Among believers in Christ there is much difference in self judging, extreme contrarieties, both between diverse persons and in one and the same, at diverse times. You know that some are kept in the open view of their own sins and infirmities, and while they aim at holiness they are wholly disabled to that worthy endeavour by their discouragements arising from the apprehension of their own weakness and infinite short coming. Now to elevate and strengthen such spirits, that word was seasonally cast in, "and the blood of Jesus Christ cleanseth from all sin," for it properly belongs to the comfort of such fainting souls, and it is all one as if he had said, up and be doing, and the blood of Christ shall cleanse your evil doings. He goeth not about to persuade them to have better thoughts of themselves, or lower apprehensions of their sins but only to have higher and more suitable thoughts of Christ, and the virtue of his blood, and this is the only cure, -- not to abate from that low esteem of ourselves, but to add to the esteem and grow in the lively apprehension of Christ. I would not counsel you to think yourselves better, but to think better of him, that all your confidence may arise from him.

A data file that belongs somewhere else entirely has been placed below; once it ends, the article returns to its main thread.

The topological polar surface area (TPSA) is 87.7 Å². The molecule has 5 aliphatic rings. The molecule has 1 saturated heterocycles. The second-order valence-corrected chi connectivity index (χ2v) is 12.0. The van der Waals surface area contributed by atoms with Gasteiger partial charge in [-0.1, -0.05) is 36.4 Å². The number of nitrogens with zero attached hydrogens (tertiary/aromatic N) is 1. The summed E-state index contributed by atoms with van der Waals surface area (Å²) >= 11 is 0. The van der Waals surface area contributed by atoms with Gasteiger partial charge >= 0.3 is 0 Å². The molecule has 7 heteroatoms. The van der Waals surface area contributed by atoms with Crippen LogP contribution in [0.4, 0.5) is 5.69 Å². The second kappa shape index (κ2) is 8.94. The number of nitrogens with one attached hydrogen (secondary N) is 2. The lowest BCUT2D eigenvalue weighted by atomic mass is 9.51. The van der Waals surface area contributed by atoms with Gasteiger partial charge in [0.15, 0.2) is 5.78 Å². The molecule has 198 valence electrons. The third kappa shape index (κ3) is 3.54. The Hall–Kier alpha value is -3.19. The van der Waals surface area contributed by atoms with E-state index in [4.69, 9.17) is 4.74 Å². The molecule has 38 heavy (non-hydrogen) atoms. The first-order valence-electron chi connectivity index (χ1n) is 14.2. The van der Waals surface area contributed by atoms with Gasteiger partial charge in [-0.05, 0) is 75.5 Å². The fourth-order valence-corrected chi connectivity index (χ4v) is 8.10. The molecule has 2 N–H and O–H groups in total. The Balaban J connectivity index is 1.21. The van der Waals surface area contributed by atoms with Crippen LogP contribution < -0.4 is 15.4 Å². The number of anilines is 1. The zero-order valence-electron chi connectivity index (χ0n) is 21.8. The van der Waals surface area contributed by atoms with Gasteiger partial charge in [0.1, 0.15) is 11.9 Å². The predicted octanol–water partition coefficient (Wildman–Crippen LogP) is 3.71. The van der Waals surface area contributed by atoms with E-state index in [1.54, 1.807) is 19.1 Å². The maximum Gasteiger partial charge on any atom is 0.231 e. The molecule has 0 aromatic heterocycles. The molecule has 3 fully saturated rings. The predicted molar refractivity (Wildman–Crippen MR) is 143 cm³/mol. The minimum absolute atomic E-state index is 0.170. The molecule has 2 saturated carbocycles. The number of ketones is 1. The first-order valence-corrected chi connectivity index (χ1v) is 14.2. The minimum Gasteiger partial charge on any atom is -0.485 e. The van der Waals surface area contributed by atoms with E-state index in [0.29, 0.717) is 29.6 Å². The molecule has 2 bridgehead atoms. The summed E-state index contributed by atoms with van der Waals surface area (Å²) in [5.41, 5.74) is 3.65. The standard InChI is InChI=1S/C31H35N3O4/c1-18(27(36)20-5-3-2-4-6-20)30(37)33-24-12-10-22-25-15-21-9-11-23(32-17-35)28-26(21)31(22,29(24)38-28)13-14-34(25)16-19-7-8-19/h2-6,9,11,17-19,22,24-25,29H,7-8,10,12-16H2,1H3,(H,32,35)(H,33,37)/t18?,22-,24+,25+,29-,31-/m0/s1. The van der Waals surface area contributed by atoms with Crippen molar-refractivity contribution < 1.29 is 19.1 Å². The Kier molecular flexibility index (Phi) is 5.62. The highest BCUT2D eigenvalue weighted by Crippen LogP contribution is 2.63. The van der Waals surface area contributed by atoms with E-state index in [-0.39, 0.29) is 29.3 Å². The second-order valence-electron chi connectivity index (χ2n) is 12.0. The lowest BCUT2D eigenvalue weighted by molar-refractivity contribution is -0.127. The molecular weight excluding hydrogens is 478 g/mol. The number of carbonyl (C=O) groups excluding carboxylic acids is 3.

Now there are others, (and it may be that same person at another time, -- for the wind of temptation veers about, and is sometimes in one corner, sometimes in an other, -- our adversary useth many stratagems, and will seem to flee before us, in yielding us the victory over our unbelief, that he may in his flight return and throw some other dart upon us unawares,) when they have attained any fervency of desires, and height of design after holiness and walking with God, and this is seconded with any lively endeavours, and this confirmed and strengthened with those presences of God, and accesses into the soul, that fill it with some sweetness, -- then, I say, they are ready to apprehend too highly of themselves, as if they had attained, and to look below upon others with some disdain. Then there is not that present discovery of themselves, that may intermingle humble mourning with it, but a kind of unequal measuring their attainments by their desires, which in all true Christians are exceedingly mounted above themselves. Now, indeed, this is in effect, and really to say, "we have no sin." Herein is a delusion, a self deceiving fancy, that begets too much self pleasing. Let us know where our stance is,(245) infinitely below either our duty or our desire, and remind this often, that we may not be in hazard to be drunk with self love and self deceit in this particular. Besides, are there not many Christians who, having been once illuminated, and had some serious exercises in their souls, both of sorrow for sin and fear of wrath and comfort by the gospel, and being accustomed to some discharge of religious duties in private and public, sit down here, and have not mind of further progress? They think, if they keep that stance, they are well, and so have few designs or endeavours after more communion with God, or purification from sin. Now this makes them degenerate to formality. They wither and become barren, and are exposed by this to many temptations which overcome them. But, my beloved, is not this really and indeed to say, "we have no sin?" Do not your walking and the posture of your spirits import so much, as if you had no sin to wrestle with, no more holiness to aspire unto, as if ye had no further race to run to obtain the crown? Do not deceive yourselves, by thinking it sufficient to have so much honesty and grace, as in your opinion may put you over the black line, in irregeneration, as if ye would seek no more than is precisely necessary for salvation. Truly, if ye be so minded, you give a miserable hint, that you are not yet translated from the black side of darkness. I do not say that all such are unconverted, but, if you continue thus, without stirring up yourselves to a daily conversion and renovation, ye do too much to blot out the evidence of your conversion and at length it may prove to some a self destroying deceit, when they shall find themselves not passed over that line that passeth between heaven and hell, which they were studying to find out, only that they might pass so far over it, as might keep their soul and hell asunder, without earnest desires of advancement towards heaven in conformity to God. Now, for the generality of professed Christians, though there be none who have that general confession of sin oftener and more readily in their mouths, yet, I suppose, it is easy to demonstrate that there is much of this self deceit in them, which declares that the truth is not in them. You know both God and man construct(246) of men by their ways, not by their words, and the Lord may interpret your hearts by their dispositions, and raise a collection of atheism out of all together. "The fool hath said in his heart," &c. Even so say I, many pretended Christians say in their heart, "we have no sin." How prove ye that? I seek nothing else to prove it, than your own ordinary clearings and excusings of yourselves. Ye confess ye are sinners, and break all the commands, yet come to particulars, and I know not one of twenty that will cordially or seriously take with almost any sin. Yea, what you have granted in a general, you retract and deny it in all the particulars, which declares both that even that which you seem to know, you are altogether strangers to the real truth of it, and that you are over blinded with a fond love of yourselves. I know not to what purposes your general acknowledgments are, but to be a mask or shadow to deceive you, to be a blind to hide you from yourselves, since the most part of you, whensoever challenged of any particular sin, or inclination to it, justify yourselves, and whenever ye are put to a particular confession of your sins, you have all rapt up in such a bundle of confusion, that you never know one sin by another. Certainly, ye deceive yourselves, and the truth is not in you.